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|Title:||Germany’s Ocean Greyhounds and the Royal Navy’s First Battle Cruisers: An Historiographical Problem|
|Publisher:||Taylor & Francis|
|Citation:||Diplomacy and Statecraft, 27(1): pp. 162-182, (2016)|
|Abstract:||Recently some revisionist historians have contested the evidential basis for the argument put forward by their post-revisionist colleagues that the growth of the German mercantile marine, most particularly ships capable of being transformed into armed commerce raiders, was viewed with alarm in the British Admiralty and played a significant part in shaping British naval policy before 1914. Looking in detail at their reasoning, this assessment demonstrates that the rejection of this argument finds basis upon a faulty and incomplete understanding of the documentary record. Moreover, it is driven by a desire to defend the thesis that they have previously articulated that the expansion of German maritime power played a limited role in British defence policy before 1914. However, their objections do not withstand detailed scrutiny. Whatever might have been the British view of the long-term threat posed by Russia and France, Germany’s growing strength, including in merchant shipping, loomed large as a security problem in the decade and one-half before 1914. The wartime activities of German commerce raiders, notably the Kronprinz Wilhelm, suggest that fears of a German commerce war were entirely rational.|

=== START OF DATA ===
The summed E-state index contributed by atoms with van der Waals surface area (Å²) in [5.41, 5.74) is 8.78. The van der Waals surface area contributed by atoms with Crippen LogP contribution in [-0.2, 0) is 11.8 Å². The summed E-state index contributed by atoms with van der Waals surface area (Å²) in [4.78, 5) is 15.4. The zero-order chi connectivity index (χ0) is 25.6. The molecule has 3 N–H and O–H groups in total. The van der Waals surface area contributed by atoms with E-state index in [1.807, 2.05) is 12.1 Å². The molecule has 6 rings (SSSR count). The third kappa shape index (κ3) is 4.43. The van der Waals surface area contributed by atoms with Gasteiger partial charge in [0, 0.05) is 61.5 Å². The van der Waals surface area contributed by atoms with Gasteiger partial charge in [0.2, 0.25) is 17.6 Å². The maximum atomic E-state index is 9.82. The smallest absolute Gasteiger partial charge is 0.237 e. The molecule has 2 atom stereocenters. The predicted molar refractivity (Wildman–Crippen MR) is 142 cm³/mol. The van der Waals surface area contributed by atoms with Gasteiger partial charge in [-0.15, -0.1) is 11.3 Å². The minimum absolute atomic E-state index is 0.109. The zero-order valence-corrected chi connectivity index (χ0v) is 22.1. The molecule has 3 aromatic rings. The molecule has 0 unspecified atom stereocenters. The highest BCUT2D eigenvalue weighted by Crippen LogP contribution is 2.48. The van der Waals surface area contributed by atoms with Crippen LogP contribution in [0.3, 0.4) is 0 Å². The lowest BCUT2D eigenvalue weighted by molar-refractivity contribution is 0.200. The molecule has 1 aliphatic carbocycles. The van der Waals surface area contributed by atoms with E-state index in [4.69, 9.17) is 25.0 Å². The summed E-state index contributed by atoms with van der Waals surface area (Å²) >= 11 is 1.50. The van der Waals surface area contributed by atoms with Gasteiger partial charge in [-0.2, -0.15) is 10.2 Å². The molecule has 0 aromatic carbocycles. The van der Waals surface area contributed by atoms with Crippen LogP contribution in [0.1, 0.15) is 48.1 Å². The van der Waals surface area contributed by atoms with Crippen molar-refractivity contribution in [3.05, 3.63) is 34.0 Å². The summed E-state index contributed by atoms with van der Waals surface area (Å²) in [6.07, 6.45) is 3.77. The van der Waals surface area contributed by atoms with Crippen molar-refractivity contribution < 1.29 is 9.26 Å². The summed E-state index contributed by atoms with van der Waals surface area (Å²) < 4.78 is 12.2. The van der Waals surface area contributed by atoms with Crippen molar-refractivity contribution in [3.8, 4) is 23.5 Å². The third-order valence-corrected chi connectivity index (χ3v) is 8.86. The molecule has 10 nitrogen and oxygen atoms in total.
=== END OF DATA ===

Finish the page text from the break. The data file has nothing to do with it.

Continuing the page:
|Appears in Collections:||Dept of Politics, History and Law Research Papers|
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